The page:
My brined turkey recipe arrives too late for this year, I know. I’m just quickly filing it away here while the memory of how it was made is fresh in my mind because this recipe, a variation on my friend Sujata’s, is a keeper.
When you get lucky enough to snag two seats at the world’s best restaurant at the last minute, you take a detour from wherever you may be and head straight to Copenhagen. You happily accommodate the change in plans because the experience at this restaurant more than justifies the considerable hype around it.
Merry Christmas everyone! It’s been a really exciting year for Chubby Hubby. We relaunched mid-year with a big bang and an amazing group of contributors. I have a lot to be thankful for–personally, my family of course; professionally, amazing business partners and ever-passionate, super-smart colleagues; and blogwise, the best and coolest team I could ever imagine assembling.
First, lemme just say… this is not an advertorial. I am getting nothing from posting this. That said, I am a loyal and passionate fan of Zinio–the single best electronic way to subscribe to and read your favourite magazines. So, when they cool peeps at Zinio contacted me to ask if I’d be up for sharing some of their holiday promos, I instantly replied, “You betcha!”
About a year ago, on my walk back home from downtown Sydney, I decided to take a different route, down a set of side streets. I wasn’t in a hurry. It was one of those days when strolling down the road felt like the right thing to do. The stars had aligned, because I was about to discover Salvador. The café is almost hidden, on Kings Lane, next to a pedestrian stairway in Sydney’s Darlinghurst. Salvador Coffee is a definite treat, thus I’d encourage a pit stop for those who are in the area.
Without a doubt, Christmas is my favourite time of the year. I love the glittery lights and vintage ornaments on our tree, my son’s non-stop singing of his rendition of “Jingle Bells” at the top of his voice, mad shopping for presents followed by mad gift-wrapping, and most of all, catching up with extended family and close friends over endless days of gorging on rich, decadent food.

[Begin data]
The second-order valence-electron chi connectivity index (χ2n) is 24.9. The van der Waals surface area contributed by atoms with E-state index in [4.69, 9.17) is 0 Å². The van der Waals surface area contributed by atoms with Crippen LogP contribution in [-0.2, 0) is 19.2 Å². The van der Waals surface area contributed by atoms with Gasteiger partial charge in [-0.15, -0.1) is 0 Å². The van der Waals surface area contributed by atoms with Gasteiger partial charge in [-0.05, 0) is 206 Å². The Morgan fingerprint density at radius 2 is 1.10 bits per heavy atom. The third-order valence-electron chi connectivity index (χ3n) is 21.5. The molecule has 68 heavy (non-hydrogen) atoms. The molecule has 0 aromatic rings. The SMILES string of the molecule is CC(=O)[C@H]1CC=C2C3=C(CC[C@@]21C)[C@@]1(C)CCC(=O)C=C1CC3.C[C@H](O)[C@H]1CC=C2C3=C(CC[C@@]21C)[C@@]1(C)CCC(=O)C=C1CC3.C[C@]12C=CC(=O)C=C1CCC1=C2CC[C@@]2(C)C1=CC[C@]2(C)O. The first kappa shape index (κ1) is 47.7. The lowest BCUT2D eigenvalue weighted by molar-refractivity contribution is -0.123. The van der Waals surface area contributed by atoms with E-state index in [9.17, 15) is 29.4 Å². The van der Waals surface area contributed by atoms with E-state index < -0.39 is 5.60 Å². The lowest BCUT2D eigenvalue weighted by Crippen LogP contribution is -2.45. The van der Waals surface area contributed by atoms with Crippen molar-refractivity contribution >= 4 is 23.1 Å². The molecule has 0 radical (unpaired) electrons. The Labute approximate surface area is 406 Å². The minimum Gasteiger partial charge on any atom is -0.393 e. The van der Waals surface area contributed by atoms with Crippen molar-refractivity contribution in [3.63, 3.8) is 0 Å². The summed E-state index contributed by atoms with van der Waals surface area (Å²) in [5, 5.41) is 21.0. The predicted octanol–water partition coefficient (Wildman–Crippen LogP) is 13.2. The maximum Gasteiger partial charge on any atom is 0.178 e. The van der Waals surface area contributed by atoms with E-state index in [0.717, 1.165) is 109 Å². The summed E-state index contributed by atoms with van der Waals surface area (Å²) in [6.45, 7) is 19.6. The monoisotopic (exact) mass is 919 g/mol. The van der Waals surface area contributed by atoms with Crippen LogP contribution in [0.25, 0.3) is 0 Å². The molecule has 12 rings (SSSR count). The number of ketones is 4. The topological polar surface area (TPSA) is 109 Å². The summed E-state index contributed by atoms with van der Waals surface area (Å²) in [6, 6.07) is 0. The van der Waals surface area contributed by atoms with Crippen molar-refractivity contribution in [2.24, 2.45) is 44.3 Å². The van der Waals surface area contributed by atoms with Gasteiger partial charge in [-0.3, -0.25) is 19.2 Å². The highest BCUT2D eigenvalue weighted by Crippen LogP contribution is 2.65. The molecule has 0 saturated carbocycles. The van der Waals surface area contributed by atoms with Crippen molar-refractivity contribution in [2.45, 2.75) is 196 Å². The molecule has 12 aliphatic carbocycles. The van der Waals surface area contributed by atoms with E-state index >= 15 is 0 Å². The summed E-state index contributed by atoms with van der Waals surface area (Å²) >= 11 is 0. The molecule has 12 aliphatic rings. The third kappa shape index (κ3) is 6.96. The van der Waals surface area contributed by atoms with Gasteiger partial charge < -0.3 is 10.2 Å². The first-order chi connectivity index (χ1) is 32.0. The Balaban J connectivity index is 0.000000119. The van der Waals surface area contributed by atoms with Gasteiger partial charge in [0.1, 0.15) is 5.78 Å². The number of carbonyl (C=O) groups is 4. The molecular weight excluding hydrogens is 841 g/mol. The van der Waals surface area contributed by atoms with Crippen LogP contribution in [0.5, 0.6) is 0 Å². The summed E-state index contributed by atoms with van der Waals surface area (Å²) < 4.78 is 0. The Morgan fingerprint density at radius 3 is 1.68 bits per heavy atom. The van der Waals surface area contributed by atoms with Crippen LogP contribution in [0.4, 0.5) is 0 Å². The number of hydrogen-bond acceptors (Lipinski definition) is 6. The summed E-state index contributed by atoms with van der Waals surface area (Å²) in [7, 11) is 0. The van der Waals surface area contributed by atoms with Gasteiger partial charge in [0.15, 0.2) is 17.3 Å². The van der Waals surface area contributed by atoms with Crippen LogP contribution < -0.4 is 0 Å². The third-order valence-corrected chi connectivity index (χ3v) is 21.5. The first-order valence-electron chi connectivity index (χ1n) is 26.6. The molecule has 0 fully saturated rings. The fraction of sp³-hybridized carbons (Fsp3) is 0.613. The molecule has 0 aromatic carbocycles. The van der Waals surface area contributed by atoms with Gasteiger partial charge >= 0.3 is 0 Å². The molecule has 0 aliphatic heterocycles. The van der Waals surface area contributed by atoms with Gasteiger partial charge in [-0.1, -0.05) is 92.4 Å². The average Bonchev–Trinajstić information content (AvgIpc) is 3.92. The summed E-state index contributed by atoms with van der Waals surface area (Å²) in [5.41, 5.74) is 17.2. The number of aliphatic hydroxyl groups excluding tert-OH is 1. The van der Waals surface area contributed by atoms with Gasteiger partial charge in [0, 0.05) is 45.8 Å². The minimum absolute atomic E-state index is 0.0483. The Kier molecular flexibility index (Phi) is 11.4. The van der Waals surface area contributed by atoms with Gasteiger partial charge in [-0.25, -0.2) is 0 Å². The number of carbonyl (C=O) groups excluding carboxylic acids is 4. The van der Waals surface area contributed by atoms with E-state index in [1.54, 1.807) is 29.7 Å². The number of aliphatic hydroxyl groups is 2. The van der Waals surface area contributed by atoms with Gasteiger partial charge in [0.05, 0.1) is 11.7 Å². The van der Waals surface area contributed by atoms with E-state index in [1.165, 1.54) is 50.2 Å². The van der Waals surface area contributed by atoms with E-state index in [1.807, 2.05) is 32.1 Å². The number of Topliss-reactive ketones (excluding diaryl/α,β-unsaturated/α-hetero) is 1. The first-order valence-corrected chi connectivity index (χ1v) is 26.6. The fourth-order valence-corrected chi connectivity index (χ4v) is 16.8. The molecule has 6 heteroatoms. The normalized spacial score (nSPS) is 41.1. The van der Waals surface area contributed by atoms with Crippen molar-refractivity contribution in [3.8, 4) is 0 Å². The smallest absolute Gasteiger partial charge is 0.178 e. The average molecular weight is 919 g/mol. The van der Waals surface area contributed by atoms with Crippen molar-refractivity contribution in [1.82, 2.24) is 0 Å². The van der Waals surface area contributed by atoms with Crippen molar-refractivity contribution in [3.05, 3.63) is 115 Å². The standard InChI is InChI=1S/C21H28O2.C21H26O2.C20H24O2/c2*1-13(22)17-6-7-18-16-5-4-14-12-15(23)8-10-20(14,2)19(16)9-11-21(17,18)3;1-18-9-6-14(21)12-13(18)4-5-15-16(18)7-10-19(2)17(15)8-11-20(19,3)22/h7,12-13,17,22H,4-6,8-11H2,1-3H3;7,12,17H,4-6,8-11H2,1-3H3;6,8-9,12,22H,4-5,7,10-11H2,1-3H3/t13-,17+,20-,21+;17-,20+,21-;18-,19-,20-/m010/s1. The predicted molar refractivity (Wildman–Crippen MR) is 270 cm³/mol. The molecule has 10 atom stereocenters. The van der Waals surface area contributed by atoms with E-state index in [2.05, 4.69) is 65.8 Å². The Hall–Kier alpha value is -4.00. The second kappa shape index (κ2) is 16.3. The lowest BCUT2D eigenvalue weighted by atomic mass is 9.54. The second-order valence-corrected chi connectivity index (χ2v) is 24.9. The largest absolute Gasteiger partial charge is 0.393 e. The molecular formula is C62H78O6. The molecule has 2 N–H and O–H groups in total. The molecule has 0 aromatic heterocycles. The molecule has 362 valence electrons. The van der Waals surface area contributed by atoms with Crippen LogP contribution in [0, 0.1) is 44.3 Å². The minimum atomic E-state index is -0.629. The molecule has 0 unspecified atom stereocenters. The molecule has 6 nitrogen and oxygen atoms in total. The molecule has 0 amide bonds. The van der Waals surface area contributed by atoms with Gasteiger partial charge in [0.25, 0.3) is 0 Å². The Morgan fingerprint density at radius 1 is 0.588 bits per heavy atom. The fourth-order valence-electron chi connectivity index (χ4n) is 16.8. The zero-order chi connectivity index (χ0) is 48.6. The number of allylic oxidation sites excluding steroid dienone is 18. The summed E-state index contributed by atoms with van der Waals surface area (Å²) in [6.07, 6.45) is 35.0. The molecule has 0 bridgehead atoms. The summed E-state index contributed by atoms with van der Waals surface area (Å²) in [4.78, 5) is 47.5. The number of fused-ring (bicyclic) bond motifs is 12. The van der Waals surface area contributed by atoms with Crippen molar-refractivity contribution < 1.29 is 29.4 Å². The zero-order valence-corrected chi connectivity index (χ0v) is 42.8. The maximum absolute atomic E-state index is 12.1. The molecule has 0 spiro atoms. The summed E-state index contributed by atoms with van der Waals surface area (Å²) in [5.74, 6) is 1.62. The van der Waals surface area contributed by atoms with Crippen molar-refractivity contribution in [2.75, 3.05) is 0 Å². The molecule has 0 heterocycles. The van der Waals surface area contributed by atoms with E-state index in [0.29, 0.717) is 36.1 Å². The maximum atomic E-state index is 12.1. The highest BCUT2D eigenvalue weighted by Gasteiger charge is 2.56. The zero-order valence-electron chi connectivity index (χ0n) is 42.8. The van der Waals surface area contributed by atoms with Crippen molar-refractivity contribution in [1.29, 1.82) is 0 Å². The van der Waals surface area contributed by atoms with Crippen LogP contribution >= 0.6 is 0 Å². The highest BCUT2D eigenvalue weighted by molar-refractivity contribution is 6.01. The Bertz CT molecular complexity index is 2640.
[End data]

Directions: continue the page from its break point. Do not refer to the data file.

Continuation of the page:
It’s that time of year again – the festive season. No matter whether you are in New York (where I am from), Bangkok, Singapore or Shanghai (places where I have lived), it is undoubtably Christmas. However, being from a non-tropical country, I always found it slightly odd to enjoy Christmas in 34° Celsius weather. My Christmas memories of childhood are about frosty windowpanes, hot drinks and cookies warm from the oven enjoyed in the flickering light of the Christmas tree.
I first met chef Nicolas Joanny during a quietly remarkable dinner at his eponymous restaurant earlier this year. His wasn’t the ‘best’ meal I’ve had in Singapore, but it was certainly one of the most earnest – more than anything, I remember chef Nicolas hunched over a counter at his open kitchen, putting the finishing touches on the evening’s courses before personally bringing them to our table. Here was a chef who wasn’t afraid to be in the thick of the action, a chef whose cuisine I wanted to explore.
When I was in university, my definition of a pasta dish was to boil water, add salt, throw in the pasta, cook, drain, and pour sauce from a jar over the result. Sometimes, if I bothered, I would throw in some sausages or mushroom. It was really a bowl of noodles with red sauce (plus whatever leftovers I happened to have in my fridge).
A funny thing happens to you as you age. Your tastes begin to change. Preferences you once clung to and championed suddenly become less appealing. For example, for years, I was a die-hard tonkotsu ramen fan. For me, there was no better soup base for ramen than a rich, greasy, milky, ultra-umami pork bone broth. No other kind of ramen could compare. But, over the last year or so, I’ve changed my mind. Today, my preferred soup base for ramen is a chicken soup.